3. Evaluation of Epicardial Coronary Lesions and Microvascular Dysfunction

In relation to coronary anatomy and physiology, as previously mentioned, angiography is the first invasive tool to be considered; the Stanford classification system is used to describe the morphology of coronary lesions from a discrete atherosclerosis to concentric arterial obliteration [20]. However, typical CAV features (such as its histological features and microvascular impairment) reduce the diagnostic sensitivity of coronary angiography [27]; coronary angiography can indeed underdiagnose the prevalence and extent of CAV due to the vascular remodeling which in an early stage does not necessarily reduce the luminal diameter [20].

Intravascular ultrasound (IVUS) has emerged as the gold standard for early detection of CAV thanks to high-resolution images of the cross-section of the vessel [20]. It allows the accurate quantitative assessment of lumen size, intimal thickening, vessel wall morphology, and composition [28] and therefore allows detection of angiographically silent early CAV. Combined imaging analysis of progression of angiographic lesions and IVUS-detected maximal intimal thickness (MIT), with a cutoff value of ≥0.35 mm, between 1 and 5 years post-HT allows discriminating patients at high, intermediate, and low risk for adverse long-term cardiovascular outcomes [9]. IVUS should also be performed when there is discrepancy between non-invasive imaging tests and coronary angiography concerning the presence of CAV [20].

Intracoronary imaging with optical coherence tomography (OCT) adds additional spatial resolution that may provide further diagnostic benefit, although it is a currently a research rather than a clinical tool [29].

Coronary flow reserve (CFR), meaning the ratio between resting and maximal possible flow in coronary arteries, is an important functional parameter commonly used to investigate the pathophysiology of coronary circulation. CFR is dependent on the combined effects of epicardial coronary flow and coronary microvascular function. Therefore, impaired CFR may reflect the presence of coronary microvascular dysfunction in the absence of obstructive coronary artery narrowing.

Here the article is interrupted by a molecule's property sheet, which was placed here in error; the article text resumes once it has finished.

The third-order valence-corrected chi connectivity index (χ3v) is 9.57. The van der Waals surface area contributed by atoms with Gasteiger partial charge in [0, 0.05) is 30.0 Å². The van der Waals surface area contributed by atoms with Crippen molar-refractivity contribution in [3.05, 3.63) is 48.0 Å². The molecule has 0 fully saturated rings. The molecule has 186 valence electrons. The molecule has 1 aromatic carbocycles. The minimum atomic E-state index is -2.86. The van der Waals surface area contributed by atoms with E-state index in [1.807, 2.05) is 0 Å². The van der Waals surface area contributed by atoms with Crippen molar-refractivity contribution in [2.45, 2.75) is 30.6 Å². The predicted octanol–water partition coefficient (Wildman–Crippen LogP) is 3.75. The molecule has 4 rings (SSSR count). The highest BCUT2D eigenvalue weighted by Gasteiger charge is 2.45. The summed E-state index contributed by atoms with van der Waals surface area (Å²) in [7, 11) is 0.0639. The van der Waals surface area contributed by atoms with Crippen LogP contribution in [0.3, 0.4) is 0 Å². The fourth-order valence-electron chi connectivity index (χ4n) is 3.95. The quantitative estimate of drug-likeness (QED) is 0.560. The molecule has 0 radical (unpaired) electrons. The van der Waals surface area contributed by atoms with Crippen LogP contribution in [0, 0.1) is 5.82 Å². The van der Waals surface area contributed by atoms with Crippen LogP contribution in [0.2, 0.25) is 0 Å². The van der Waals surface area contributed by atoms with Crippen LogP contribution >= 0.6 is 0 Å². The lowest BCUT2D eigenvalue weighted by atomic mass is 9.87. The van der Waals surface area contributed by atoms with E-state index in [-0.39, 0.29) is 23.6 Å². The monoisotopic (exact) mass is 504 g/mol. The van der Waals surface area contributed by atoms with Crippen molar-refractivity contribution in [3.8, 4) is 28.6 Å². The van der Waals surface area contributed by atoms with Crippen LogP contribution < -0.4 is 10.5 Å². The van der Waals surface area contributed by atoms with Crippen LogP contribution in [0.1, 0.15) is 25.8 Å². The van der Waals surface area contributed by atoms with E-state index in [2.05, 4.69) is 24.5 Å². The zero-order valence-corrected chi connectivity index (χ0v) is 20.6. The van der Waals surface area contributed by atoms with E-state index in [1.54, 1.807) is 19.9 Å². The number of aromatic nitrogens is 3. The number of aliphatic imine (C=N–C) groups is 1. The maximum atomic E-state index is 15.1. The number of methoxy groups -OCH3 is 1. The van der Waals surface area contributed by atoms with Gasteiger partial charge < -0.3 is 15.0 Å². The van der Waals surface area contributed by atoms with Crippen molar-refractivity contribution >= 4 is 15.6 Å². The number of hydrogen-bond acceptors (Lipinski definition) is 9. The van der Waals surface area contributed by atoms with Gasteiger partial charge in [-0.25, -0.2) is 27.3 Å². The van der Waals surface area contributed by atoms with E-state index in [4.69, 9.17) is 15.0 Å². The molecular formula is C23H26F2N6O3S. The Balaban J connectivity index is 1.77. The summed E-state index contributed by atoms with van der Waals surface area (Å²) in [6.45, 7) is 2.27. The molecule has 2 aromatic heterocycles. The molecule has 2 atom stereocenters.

The evaluation of endothelial function and CFR have been investigated invasively by intracoronary Doppler flow wire (IDFW) in many studies, but it is not suitable to detect early onset of endothelial alterations or to be repeated many times during follow-up; it may provide a valuable functional assessment of the microvasculature in CAV, but it is an invasive and expensive procedure [16].

In 2006, Tona et al. demonstrated for the first time that CFR evaluated by contrast-enhanced transthoracic echocardiography (CE-TTE) in the left descendent coronary artery (LAD) was a feasible and accurate noninvasive tool for CAV detection [30]; this method was previously shown and validated against Doppler flow wire measurements in coronary artery disease [31]. CFR by CE-TTE has indeed been shown to correlate with angiographically detectable coronary artery lesion severity as well as intracoronary Doppler flow wire measurements [31], and to stratify the risk of cardiac events in HT patients [32].

Moreover, CFR assessment by CE-TTE could detect CAV defined as MIT ≥ 0.5 mm. Microvascular dysfunction, as assessed by CFR, was indeed proved to be correlated with intimal hyperplasia measured by IVUS in patients with physiologically normal epicardial coronary arteries, suggesting the possible concordant involvement of both macro- and microvascular system in early CAV [33].

In 2015, Tona et al. demonstrated that coronary microvascular dysfunction assessed after the first year post-HT was likely to become a future independent predictor of new onset epicardial CAV [19]. CFR evaluated by transthoracic Doppler echocardiography (TDE) provided indeed prognostic information on clinically stable HT recipients: a CFR ≤ 2.5 was independently associated with a higher probability of new onset CAV and a higher probability of death, regardless of CAV onset [19].

Non-invasive detection of impaired CFR in HT recipients has been studied also with cardiac magnetic resonance; this examination though is not available for all transplantation recipients due to frequent renal impairment that limits the utilization of gadolinium contrast-based agents; moreover, the high cardiac rate, due to denervation of the heart, may limit the quality of images. In general population with suspected coronary artery disease, the clinical role of stress CMR has been validated in a multicenter study (MR-IMPACT [34]) in 241 patients demonstrating that perfusion CMR is either equivalent or superior to perfusion single photon emission computed tomography (SPECT) for the detection of coronary artery lesions.